It is also very common that you have a set of main/standard business terms covered under a Master Services Agreement, with the specifics of the service delivery provided for in a scheduled Statement of Work (e.g. for software development services, marketing agency services, etc.).

SaaS Agreements

Software as a Service or Platform as a Service is an incredibly common form of agreement and revenue model. Fundamentally, it is a services agreement with many of the above-mentioned considerations, but it will include also very specialized terms regarding technical integrations, specifications, updates & upgrades, maintenance & uptime, customer service / service levels, representations (or disclaimers) about the ability of the software to interface with existing systems, usage rights (intellectual property rights), revenue sharing or fee arrangements, audits, etc.

Intellectual Property Licenses

IP Licensing is a good revenue model and commercial strategy: instead of purchasing or investing in R&D to develop your own IP, companies will license what they need to develop their product.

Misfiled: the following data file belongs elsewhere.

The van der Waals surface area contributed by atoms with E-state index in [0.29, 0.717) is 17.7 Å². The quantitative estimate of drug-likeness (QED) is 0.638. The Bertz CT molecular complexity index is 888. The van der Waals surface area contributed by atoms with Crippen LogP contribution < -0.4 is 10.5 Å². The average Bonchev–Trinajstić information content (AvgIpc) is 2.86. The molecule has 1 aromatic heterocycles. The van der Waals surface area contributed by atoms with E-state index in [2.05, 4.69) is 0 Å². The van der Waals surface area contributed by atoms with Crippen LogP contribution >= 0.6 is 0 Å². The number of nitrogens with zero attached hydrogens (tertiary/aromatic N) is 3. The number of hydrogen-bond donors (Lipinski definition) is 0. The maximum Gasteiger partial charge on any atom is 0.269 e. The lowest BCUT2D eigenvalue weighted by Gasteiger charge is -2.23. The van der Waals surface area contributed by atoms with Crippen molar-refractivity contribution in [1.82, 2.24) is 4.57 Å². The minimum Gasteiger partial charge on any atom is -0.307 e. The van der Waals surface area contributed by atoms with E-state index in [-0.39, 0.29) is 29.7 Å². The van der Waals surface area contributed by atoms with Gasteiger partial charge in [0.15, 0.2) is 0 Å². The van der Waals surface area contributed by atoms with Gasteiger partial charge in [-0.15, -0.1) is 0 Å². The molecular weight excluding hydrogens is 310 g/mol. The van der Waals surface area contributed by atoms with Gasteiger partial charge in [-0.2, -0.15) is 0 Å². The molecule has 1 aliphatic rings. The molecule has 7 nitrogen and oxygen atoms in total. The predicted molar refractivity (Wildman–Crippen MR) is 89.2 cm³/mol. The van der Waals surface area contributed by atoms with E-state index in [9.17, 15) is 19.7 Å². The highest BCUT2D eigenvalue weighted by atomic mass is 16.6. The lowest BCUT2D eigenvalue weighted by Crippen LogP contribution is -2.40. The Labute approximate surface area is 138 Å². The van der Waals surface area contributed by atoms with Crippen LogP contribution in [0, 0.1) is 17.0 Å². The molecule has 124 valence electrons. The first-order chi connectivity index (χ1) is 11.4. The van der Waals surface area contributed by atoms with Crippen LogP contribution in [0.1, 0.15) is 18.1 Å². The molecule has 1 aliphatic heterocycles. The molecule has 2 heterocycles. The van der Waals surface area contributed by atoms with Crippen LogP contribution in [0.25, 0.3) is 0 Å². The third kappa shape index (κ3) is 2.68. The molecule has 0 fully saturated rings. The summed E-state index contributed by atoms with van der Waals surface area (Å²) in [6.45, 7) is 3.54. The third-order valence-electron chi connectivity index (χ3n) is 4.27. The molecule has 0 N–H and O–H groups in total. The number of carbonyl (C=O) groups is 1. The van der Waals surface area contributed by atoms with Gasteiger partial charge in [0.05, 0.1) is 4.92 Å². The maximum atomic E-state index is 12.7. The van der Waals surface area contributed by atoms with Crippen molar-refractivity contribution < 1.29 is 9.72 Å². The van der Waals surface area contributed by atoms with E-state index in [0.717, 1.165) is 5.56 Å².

Key elements to take into account are:

  • Exclusivity
  • Geographical limitations
  • Time restrictions
  • Right to sub-license
  • Right to terminate.


Confidentiality and Non-Disclosure Agreements are an important instrument to protect trade secrets and know how in commercial relationships where you are still exploring the terms and conditions of your agreement, and do not have as of yet clarity over the deliverables, milestones, key terms of the agreement. An NDA helps protect not only the confidentiality of the relationship with your potential future business partner, but also the mutual disclosures that are made between you in the process.